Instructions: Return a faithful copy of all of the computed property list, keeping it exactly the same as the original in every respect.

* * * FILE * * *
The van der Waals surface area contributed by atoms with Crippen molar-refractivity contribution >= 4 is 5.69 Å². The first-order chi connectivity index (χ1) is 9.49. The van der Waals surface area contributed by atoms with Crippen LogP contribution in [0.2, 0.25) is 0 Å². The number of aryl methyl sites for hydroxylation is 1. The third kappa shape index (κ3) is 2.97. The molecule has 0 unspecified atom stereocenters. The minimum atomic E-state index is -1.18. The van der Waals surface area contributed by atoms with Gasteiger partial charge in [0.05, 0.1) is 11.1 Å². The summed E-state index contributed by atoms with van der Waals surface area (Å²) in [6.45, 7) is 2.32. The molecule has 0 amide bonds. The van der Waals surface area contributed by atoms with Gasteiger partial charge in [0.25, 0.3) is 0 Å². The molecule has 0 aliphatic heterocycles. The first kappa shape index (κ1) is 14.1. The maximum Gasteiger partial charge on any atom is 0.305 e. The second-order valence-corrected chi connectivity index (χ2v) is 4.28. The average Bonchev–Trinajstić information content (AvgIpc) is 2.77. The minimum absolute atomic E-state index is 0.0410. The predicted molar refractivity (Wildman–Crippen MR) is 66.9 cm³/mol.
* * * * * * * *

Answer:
The van der Waals surface area contributed by atoms with Crippen molar-refractivity contribution >= 4 is 5.69 Å². The first-order chi connectivity index (χ1) is 9.49. The van der Waals surface area contributed by atoms with Crippen LogP contribution in [0.2, 0.25) is 0 Å². The number of aryl methyl sites for hydroxylation is 1. The third kappa shape index (κ3) is 2.97. The molecule has 0 unspecified atom stereocenters. The minimum atomic E-state index is -1.18. The van der Waals surface area contributed by atoms with Gasteiger partial charge in [0.05, 0.1) is 11.1 Å². The summed E-state index contributed by atoms with van der Waals surface area (Å²) in [6.45, 7) is 2.32. The molecule has 0 amide bonds. The van der Waals surface area contributed by atoms with Gasteiger partial charge in [0.25, 0.3) is 0 Å². The molecule has 0 aliphatic heterocycles. The first kappa shape index (κ1) is 14.1. The maximum Gasteiger partial charge on any atom is 0.305 e. The second-order valence-corrected chi connectivity index (χ2v) is 4.28. The average Bonchev–Trinajstić information content (AvgIpc) is 2.77. The minimum absolute atomic E-state index is 0.0410. The predicted molar refractivity (Wildman–Crippen MR) is 66.9 cm³/mol.